Moon Mountain Hall

The name of my teaching activity is the Moon Mountain Hall ("Gassankan" or "Yue Shan Guan") as it was while visiting the Gassan Dai Jinja ( 月山大神社 ) shrine on Mt. Haguro in the Dewa Sanzan ( 出羽三山 ) area of Yamagata Prefecture, and the Hagurosan Kōtakuji Shōzenin ( 羽黒山荒沢寺正善院 ) Shugendo temple in Haguro-machi, I decided to focus my studies on internal and classical weapons arts, after fifteen years of hard training in a mix of karate, aikido, and modern jujutsu. Fifteen years since that moment, I find myself having relocated to Seattle and beginning to offer instruction in both classical Japanese martial arts and traditional Chinese internal martial arts to share what I can of what I know with others who have similar interests in the martial ways of old. I want to make sure people who approach me with an interest in traditional martial arts are well informed about the subject, so I have preserved a reading list on this site. I have also provided some links to recommended resources of training groups I either participate in directly, or have seen the practice of first hand and endorse, and recommend strongly to those who are interested. There are several advanced practitioners of koryu in and around Seattle, so when possible, I try to recommend people seek out opportunities that best match their interests.

Gassankan: Jiki Shinkage-ryu

I currently have permission from my kenjutsu instructor to teach the Hojo kata of Kashima-shinden Jikishinkage-ryu in order to maintain my practice of the art. I do so in Seattle under the auspices of the Lonin League, a "nonprofit dedicated to advancing historical martial arts from all over the world". Our group meets several times a month and focuses on the basics of Jikishinkage-ryu kenjutsu, a hard internal style of swordsmanship founded in the late 16th century. This offering is meant to be open to those people who have an interest in early Japanese swordsmanship with a focus on body mechanics, power development, and cultivation of the mind and spirit through the use of Taoist five element theory that were introduced into the art when its fourth headmaster, Ogasawara Genshinsai Minamoto no Nagaharu (小 笠原源信斎源長冶, 1574–1644), spent 20 years in Beijing in the early 17th century, practicing Chinese martial arts, including the large and heavy kwan dao.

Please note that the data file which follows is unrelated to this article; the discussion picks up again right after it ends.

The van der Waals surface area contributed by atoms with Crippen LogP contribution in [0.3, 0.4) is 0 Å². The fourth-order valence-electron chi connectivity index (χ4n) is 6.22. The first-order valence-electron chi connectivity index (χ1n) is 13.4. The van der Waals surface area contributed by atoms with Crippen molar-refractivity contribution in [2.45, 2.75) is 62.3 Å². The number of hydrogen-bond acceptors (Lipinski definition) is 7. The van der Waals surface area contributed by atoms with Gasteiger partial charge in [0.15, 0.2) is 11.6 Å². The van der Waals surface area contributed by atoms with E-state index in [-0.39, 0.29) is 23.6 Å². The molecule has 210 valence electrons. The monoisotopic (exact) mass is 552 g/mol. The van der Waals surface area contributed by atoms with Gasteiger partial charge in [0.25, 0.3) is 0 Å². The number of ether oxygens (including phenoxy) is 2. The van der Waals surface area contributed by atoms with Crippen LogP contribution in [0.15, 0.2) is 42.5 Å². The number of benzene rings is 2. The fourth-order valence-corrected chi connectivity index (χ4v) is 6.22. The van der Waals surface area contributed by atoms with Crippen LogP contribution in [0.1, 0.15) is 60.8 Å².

Jiki Shinkage-ryu Habiki

Over time, additional elements of the Jikishinkage-ryu curriculum may be explored in my class, as well as material from other arts, to provide additional context for what we are doing. Because of this exploration, the Gassankan is best viewed as an independent dojo.

Those interested can email to arrange a time to watch a practice and discuss the art. Specific training implements are required, so some planning and commitment are required to participate, but all those genuinely interested are welcome.

Yue Shan Guan: Chinese Internal Martial Arts

I also have permission to teach elements of Chinese Internal Martial Arts as part of North American Yin Cheng Gong Fa (YCGF). In this subject matter, I do not currently hold a regular class, but instead work on subsets of the arts preserved in that tradition with advanced practitioners of martial arts, based on their interests.


Lu Dong Bin, Daoist Immortal Swordsman